Friday, April 03, 2009

Six Roundabouts and a Bridge

Roundabouts are a logical way of dealing with several roads coming together in one place. I struggle with the underlying logic of having roads running into each other. I am from Indiana. I grew up in a land defined by a surveyor and laid out for the most part in a Cartesian grid. Roads were straight and usually stayed that way. And also they were flat.

So after 4 years I have learned how to drive on the wrong side of the road, shifting with my kleft hand, I might add, and I have driven several times now over the hairpin curve of the Berriedale Braes without going into a panic, a case of vertigo, or over the edge of the precipice.

Yesterday, however, was a new personal best for my driving up here. I did not one or two roundabouts, or rotaries as they are called in Massachusetts, but 6--with one very large bridge and a trip over the Braes thrown in for good measure.

I drove all the way to the big city of Inverness.

Ironically, whenever I speak of going to Inverness the first question people ask is "Are you going shopping?" That is also logical because there are many things that are just not available here 120 miles north of the self-styled capital of the Highlands. But shopping is not recreation for me and I have reached the stage in my life where I am trying to de-clutter. Instead I went to Inverness for my writing habit.

I attended a free (to me) workshop on travel writing. Hugh Taylor, experienced travel writer and great storyteller, spent a day showing nine writer wannabes how to do it. The group ranged from very experienced writers in other genres to two closet writers and a young student. I put myself in the middle now that I have 11 published articles. Well, OK, just barely above the bottom, but if you make it into the usual published vs non-published, then I could count myself with the people who know their craft.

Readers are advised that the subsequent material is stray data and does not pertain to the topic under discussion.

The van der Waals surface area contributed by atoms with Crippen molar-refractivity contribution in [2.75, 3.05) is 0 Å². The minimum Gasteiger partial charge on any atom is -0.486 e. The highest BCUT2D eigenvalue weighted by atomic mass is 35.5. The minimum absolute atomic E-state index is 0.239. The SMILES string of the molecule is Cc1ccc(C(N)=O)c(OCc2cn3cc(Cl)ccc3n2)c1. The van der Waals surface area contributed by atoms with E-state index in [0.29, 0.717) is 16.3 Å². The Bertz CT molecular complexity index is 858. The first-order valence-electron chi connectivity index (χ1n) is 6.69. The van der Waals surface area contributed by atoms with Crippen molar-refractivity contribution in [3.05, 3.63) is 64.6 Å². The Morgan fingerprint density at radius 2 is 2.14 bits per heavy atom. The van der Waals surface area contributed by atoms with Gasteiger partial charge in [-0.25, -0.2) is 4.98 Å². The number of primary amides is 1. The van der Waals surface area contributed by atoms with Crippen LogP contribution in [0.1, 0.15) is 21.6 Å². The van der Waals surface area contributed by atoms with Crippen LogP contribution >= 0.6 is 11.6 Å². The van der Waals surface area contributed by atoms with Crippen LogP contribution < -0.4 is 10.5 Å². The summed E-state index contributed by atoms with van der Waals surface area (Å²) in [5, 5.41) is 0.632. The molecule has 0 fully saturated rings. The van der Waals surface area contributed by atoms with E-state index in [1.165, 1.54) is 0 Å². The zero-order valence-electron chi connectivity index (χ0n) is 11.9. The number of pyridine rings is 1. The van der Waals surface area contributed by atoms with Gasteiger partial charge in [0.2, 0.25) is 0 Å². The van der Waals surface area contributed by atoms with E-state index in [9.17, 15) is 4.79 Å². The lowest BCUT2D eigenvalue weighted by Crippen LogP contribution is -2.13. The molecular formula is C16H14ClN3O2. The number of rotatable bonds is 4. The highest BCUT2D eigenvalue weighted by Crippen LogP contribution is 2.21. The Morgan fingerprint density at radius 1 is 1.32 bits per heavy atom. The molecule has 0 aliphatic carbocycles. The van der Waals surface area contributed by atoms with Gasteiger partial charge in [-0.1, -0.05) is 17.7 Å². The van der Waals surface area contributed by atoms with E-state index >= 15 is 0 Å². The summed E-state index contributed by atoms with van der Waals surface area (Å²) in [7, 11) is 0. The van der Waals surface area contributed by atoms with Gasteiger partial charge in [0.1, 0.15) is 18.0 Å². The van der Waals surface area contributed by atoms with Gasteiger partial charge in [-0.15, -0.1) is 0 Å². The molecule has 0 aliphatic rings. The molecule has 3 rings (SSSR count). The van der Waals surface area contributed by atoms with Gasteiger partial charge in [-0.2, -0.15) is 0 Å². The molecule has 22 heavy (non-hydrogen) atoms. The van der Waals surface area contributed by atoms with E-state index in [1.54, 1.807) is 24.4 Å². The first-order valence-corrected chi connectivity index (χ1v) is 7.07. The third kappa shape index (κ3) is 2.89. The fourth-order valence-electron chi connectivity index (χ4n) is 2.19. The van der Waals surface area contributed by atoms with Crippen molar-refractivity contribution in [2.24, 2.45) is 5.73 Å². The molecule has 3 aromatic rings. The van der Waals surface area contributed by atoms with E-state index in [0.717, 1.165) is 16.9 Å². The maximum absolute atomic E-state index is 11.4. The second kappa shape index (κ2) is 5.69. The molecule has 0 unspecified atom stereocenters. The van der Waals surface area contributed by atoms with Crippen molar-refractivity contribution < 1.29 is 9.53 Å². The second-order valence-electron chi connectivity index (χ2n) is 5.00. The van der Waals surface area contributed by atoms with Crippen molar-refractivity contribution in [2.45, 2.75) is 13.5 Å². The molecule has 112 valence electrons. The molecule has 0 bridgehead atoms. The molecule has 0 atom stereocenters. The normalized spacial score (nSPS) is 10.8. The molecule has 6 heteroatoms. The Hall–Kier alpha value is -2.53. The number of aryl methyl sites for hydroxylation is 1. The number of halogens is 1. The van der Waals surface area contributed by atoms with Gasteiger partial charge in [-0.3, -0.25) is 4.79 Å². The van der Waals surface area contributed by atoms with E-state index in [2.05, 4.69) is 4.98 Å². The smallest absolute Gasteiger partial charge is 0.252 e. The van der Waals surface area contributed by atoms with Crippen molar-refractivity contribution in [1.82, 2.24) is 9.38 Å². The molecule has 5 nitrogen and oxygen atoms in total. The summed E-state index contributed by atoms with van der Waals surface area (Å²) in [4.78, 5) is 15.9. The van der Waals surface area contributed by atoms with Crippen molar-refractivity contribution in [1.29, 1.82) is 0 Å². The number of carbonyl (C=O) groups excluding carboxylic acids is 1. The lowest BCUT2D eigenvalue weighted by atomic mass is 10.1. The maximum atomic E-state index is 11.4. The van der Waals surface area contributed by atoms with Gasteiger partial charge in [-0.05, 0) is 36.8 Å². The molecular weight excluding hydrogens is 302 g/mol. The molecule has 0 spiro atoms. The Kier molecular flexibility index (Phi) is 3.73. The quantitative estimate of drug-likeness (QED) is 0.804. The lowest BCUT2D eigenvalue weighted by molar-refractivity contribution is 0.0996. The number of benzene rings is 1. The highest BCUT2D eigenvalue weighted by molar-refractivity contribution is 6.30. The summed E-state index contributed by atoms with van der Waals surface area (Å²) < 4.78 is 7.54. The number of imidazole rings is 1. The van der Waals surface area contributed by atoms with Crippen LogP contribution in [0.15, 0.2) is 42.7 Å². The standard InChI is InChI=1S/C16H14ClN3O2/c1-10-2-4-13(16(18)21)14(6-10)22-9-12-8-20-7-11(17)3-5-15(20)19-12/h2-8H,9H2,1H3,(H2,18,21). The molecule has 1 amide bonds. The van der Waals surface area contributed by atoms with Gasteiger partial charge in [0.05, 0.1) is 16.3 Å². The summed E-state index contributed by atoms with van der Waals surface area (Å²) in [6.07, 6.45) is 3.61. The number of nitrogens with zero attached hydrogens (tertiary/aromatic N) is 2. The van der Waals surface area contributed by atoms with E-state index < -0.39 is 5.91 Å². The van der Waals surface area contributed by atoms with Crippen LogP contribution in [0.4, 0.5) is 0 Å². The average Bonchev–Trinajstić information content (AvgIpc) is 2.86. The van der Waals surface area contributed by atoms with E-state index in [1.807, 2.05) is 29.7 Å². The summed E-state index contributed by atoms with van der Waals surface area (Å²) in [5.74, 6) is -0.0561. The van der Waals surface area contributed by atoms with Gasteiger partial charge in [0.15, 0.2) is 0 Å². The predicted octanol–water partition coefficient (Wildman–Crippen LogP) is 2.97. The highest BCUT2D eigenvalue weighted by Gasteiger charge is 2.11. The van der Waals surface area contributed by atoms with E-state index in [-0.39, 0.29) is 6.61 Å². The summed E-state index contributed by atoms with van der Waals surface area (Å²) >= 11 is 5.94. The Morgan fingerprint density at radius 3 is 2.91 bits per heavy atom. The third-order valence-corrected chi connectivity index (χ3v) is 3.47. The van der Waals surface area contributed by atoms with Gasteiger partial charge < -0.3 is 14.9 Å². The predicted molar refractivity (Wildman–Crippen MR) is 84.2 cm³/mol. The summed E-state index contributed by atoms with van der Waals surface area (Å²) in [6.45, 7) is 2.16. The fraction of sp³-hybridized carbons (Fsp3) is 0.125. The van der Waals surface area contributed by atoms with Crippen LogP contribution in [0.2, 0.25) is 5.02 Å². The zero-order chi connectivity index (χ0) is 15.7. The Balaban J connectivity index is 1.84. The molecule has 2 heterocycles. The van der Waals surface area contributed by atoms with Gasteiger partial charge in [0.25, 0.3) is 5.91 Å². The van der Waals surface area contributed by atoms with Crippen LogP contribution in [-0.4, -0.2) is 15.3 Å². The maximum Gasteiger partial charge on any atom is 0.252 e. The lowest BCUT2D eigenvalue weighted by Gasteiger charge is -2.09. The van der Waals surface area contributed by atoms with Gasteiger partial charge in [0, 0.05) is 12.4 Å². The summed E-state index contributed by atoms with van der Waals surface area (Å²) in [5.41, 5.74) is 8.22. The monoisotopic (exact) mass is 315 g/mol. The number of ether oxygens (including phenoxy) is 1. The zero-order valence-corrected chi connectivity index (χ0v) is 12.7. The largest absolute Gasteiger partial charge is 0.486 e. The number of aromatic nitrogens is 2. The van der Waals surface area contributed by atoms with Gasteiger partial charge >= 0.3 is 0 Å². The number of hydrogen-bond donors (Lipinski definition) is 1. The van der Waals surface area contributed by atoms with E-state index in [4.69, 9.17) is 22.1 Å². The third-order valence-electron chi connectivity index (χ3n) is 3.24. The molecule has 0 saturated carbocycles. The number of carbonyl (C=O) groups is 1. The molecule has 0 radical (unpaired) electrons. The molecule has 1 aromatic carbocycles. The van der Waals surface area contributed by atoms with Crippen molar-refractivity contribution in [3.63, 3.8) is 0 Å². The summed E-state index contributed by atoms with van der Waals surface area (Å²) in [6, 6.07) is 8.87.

More to the point, it was a good crowd, and we worked hard. All the questions I had about travel writing were answered: where do you find it, where do you get ideas, how do you do it, how much do you get paid, and so on. Also, it pushed me in the direction of answering the BIG QUESTION--Can I do it? With hands on exercises, we all took that first step toward becoming real travel writers: we generated our own ideas and after a lunch time walk to find our own story idea, put pen to paper and drafted an opening paragraph, which Hugh evaluated, making some editing suggestions and offering much encouragement.

And then it was time to face the 6 roundabouts and bridge and Braes and head back North.

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At 9:29 PM, Anonymous ampiggy said...

hooray for you! both for the 6 roundabouts and a bridge and the travel writing. I think you'll be fabulous at it.

At 8:21 AM, Blogger landgirl said...

Hee, hee, well Ms Piggy imagine my coming back to Indianapolis as a foreign correspondent. Whaddya think of that?

At 1:08 AM, Anonymous ampiggy said...

oh, wild and woolly and wonnnnerful! You will have the understanding of a native and the perspective of a foreigner! I love the idea.


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